From the peak they achieved between March and June 2019, fixed deposit interest rates have fallen by 170 to 220 basis points.
This in an environment where the inflation has been going up. In March 2019, inflation as measured by the consumer price index was at 2.9%. It had jumped slightly to 3.2% by June 2019. In August 2020, the latest data available for inflation as measured by the consumer price index, had jumped to 6.6%. Meanwhile, fixed deposit rates which were around 7-8%, are largely in the range of 4-6% now (of course, there are outliers to this).

Hence, inflation is greater than interest rates on fixed deposits, meaning the purchasing power of the money invested in fixed deposits is actually coming down.

In fact, interest rate on savings bank accounts, which in some cases was as high as 6-7%, has also come down. Take a look at the following chart.

Another crash


Source: ICICI Securities, October 3, 2020.

Savings bank accounts now offer anywhere between 2.5-3%.

The fall in interest rates is not just because of the RBI cutting the repo rate. A bulk of this fall has happened post the covid breakout. Banks haven’t lent money post covid.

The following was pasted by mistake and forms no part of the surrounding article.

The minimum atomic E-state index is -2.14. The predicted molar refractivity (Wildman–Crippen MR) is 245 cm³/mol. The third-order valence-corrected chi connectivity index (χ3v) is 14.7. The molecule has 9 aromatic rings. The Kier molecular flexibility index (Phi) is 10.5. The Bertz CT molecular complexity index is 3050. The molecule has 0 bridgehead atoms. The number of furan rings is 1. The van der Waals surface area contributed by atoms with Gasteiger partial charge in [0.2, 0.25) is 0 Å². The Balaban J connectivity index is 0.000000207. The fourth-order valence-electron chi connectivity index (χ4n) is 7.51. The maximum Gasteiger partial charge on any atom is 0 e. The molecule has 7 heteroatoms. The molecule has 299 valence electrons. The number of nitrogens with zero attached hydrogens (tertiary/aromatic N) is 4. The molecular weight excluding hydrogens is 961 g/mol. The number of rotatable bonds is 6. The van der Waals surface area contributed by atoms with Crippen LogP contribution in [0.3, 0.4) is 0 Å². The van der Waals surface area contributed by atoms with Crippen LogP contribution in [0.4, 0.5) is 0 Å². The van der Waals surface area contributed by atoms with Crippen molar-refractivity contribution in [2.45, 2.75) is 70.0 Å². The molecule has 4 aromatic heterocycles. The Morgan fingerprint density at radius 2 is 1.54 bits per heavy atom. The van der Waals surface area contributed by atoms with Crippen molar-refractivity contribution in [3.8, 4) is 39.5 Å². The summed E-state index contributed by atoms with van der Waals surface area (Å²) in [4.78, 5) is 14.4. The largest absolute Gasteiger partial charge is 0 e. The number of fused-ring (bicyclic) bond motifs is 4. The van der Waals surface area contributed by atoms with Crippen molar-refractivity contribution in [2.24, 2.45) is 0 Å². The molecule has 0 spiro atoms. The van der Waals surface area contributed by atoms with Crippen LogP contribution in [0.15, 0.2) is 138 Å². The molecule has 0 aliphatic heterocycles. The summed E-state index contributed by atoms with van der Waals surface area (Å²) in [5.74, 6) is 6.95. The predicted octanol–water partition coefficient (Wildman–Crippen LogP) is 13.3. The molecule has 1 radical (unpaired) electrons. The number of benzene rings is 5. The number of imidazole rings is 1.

Between March 27 and September 25, the outstanding non-food credit of banks has fallen by 1.1% or Rs 1.1 lakh crore to Rs 102 lakh crore. This means that people and firms have been repaying their loans and net-net in the first six months of this financial year, banks haven’t given a single rupee of a fresh loan.

Banks give loans to Food Corporation of India and other state procurement agencies to buy rice and wheat directly from the farmers. Once these loans are subtracted from overall lending by banks, what remains is non-food credit.

During the same period, the deposits of banks have risen by 5.1% or Rs 6.97 lakh crore to Rs 142.6 lakh crore. With people saving more, it clearly shows that the psychology of a recession is in place.

Banks have not been lending while their deposit base has been expanding at a rapid pace. The point being that banks are able to pay an interest on their deposits because they give out loans and charge a higher rate of interest on the loans than they pay on their deposits.

When this mechanism breaks down to some extent, as it has currently, banks need to cut interest rates on their deposits, given that they are not earning much on the newer deposits. This is bound to happen and accordingly, interest rates on fixed deposits have fallen.

While the supply of deposits has gone up, the demand for them in the form of loans, hasn’t. This has led to the price of deposits, which is the interest paid on them, falling.

But there is one more reason why interest rates have fallen. There is excess money floating around in the financial system. The RBI has printed money and pumped it into the financial system by buying bonds from financial institutions.